Book Review:
Can Japan Compete?
Authors: Michael E. Porter, Hirotaka Takeuchi & Mariko Sakakibara

Porter, M. E., Takeuchi, H. & Sakakibara, M., (2000). Can Japan Compete?, Houndmills, Macmillan Press.

Reviewed by: Bill Johnstone

Why might an HR practitioner or academic find a book on the problems and solutions facing Japan of value? Firstly, like all managers, HR specialists need to be able to bridge the big picture issues with the smaller and more detailed issues. Secondly, underneath organisational or personal strengths there are often weaknesses, and much can be learnt by examining the various facets of an organisation and its culture. Thirdly, often Quality Managers report to HR Managers, or are closely related to their function. This book makes clear that achieving operational effectiveness through quality assurance and incremental improvements is no longer a sufficiently distinctive strategy in order to sustain true profitability. Lastly, Professor Michael Porter’s previous books, in particular, Competitive Strategy and The Competitive Advantage of Nations as well as Hirotaka Takeuchi’s The Knowledge-Creating Company have all stood the test of time. They have been subject to scrutiny for both practical and theoretical applications, and remain essential texts in MBA courses worldwide.

These three points demand elaboration. Firstly, the book shows how the usual analysis of Japan’s problems are placed in the field of the big picture – macroeconomic problems of overvalued equities and property, over-regulation and over-protection by government agencies, and mismanaging macroeconomic policy generally by failing to stimulate domestic demand and increasing taxes. Japan’s problems are actually rooted in the smaller picture of microeconomics, with many industry sectors being subject to a government mistrustful of competition by maintaining trade barriers, thwarting consolidation and re-structuring, and other constraints on competition. Government policies demonstrate the classical problem trying to nurture infant industries until they grow up, then facing the problem of the industry learning never to be independent and leaving home, thus only being able to survive under the continued protection of the Government.

Secondly, the obvious strength of the highly competitive industries, such as cars, motorbikes and consumer electronics hides the weaknesses in the large number of uncompetitive industries. These include industries trading internationally, such as chemicals, software and virtually all services as well as domestic industries, such as retailing, wholesaling and construction. A key to Japan’s problems is that the issues facing the uncompetitive industries have become covert, undiscussed, undiscussable and unmentionable, and are hidden from decision-making forums where a more open environment for contributions would make a difference. Coupled with entrenched politics, the continuing inaction has been a contributing factor in dragging down the Nikkei index.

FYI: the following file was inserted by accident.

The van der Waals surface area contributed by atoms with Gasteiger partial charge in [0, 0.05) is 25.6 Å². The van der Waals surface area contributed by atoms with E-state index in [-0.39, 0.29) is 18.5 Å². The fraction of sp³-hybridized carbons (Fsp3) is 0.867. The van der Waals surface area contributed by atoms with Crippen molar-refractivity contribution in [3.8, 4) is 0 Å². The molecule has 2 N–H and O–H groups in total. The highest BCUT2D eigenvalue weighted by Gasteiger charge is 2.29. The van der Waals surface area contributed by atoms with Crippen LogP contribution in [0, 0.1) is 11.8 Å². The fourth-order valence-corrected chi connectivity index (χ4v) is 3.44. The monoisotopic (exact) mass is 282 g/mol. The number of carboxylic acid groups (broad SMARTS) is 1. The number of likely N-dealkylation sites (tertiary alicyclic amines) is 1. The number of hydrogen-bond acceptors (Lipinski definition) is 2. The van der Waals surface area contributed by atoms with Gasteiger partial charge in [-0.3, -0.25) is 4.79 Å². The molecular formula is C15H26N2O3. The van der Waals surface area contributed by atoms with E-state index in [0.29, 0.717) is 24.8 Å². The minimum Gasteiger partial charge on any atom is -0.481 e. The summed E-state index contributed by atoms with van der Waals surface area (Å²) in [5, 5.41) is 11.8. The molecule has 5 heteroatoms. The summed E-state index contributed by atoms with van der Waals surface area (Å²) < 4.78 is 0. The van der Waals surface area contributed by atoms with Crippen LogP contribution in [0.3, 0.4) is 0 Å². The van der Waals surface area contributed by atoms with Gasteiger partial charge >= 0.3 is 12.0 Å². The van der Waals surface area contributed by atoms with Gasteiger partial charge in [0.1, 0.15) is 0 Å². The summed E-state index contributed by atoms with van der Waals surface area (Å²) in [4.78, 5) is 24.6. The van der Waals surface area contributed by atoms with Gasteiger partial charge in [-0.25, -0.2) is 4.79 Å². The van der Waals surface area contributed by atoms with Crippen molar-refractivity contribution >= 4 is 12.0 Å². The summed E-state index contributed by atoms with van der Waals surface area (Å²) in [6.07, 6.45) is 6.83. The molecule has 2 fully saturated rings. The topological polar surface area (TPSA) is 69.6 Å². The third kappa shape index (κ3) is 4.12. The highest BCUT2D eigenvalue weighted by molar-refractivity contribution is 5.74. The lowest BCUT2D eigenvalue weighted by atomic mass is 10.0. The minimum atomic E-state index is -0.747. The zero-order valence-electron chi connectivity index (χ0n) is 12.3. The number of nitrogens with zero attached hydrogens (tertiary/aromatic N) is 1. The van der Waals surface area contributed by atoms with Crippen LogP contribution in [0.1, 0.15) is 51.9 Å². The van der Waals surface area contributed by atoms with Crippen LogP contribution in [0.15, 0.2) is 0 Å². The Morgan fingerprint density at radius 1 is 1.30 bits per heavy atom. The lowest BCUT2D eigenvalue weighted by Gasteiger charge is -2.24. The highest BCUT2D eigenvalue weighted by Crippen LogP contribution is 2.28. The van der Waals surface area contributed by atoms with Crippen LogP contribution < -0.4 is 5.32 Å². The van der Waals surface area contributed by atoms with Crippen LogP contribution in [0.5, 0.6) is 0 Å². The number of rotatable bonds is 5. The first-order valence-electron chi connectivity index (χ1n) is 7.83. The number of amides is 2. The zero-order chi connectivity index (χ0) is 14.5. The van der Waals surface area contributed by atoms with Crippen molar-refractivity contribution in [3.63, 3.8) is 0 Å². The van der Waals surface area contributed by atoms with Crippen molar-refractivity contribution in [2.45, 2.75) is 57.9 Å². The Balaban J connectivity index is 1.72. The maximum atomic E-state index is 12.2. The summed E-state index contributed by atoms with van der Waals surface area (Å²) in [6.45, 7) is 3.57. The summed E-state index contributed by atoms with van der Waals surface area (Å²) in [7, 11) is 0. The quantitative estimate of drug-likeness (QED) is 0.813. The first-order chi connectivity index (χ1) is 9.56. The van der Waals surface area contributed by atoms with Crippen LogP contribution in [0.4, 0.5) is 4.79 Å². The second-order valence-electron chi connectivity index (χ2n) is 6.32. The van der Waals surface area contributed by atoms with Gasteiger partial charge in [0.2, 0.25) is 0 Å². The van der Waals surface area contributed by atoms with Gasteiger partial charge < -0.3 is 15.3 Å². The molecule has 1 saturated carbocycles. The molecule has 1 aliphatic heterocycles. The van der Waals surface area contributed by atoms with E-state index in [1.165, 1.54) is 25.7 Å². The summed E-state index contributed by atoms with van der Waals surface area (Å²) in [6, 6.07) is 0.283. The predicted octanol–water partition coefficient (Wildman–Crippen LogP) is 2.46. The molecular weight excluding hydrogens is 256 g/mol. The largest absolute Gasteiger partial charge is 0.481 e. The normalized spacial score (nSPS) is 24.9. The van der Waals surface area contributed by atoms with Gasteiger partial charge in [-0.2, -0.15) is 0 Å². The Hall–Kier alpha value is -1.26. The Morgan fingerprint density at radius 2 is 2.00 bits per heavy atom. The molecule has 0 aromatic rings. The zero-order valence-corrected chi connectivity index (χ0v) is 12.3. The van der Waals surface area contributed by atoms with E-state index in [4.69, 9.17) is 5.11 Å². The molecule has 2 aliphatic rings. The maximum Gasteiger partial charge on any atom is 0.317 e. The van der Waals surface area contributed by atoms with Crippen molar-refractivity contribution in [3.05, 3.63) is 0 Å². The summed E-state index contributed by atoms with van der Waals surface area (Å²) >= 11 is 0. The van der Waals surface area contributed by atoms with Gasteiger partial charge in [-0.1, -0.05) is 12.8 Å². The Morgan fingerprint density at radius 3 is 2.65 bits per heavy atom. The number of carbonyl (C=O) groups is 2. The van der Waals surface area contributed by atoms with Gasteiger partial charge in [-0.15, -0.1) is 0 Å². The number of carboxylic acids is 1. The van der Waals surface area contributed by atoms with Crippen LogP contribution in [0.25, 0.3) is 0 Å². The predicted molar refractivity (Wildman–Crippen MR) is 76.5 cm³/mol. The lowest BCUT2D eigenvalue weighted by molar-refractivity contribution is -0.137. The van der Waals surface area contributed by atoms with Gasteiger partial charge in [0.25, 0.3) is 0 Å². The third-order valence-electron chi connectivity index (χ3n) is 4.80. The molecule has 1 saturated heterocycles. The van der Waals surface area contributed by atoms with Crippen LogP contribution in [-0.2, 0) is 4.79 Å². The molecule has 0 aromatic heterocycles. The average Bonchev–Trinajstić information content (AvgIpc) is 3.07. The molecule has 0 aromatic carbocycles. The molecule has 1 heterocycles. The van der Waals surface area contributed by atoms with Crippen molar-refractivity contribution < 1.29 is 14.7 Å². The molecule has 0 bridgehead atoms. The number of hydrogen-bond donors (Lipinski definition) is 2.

Thirdly, there is a copycat approach to strategy, where companies focus on operational effectiveness, rather than embracing a distinctive strategy, which determines what not to do, and which customers not to seek. “A nail that sticks out will be hammered down” is a saying learnt from an early age in Japan, and this has been transferred to the notion that every customer need is equally valid. Similarly, the Japanese education system produces many generalists for an employment system based on flexible job descriptions and job rotation programs. The downside is that there are too few specialists, particularly in financial securities and software industries. This has potential implications for other countries.

A wealth of research on industry sectors in Japan, particularly the impact of government policies on these industries is evident in this short book of 190 pages. The conclusions support the integrity of Porter’s diamond theory, which offers a powerful explanation for Japan’s competitiveness and lack of competitiveness, and also shows that the Japanese economy is not a special case after all. As part of the Asia-Pacific region, many countries need to better understand the problems and solutions facing this major economy, and this book facilitates that understanding. It is a fascinating analysis of a country in trouble.

Bill Johnstone
University of Technology, Sydney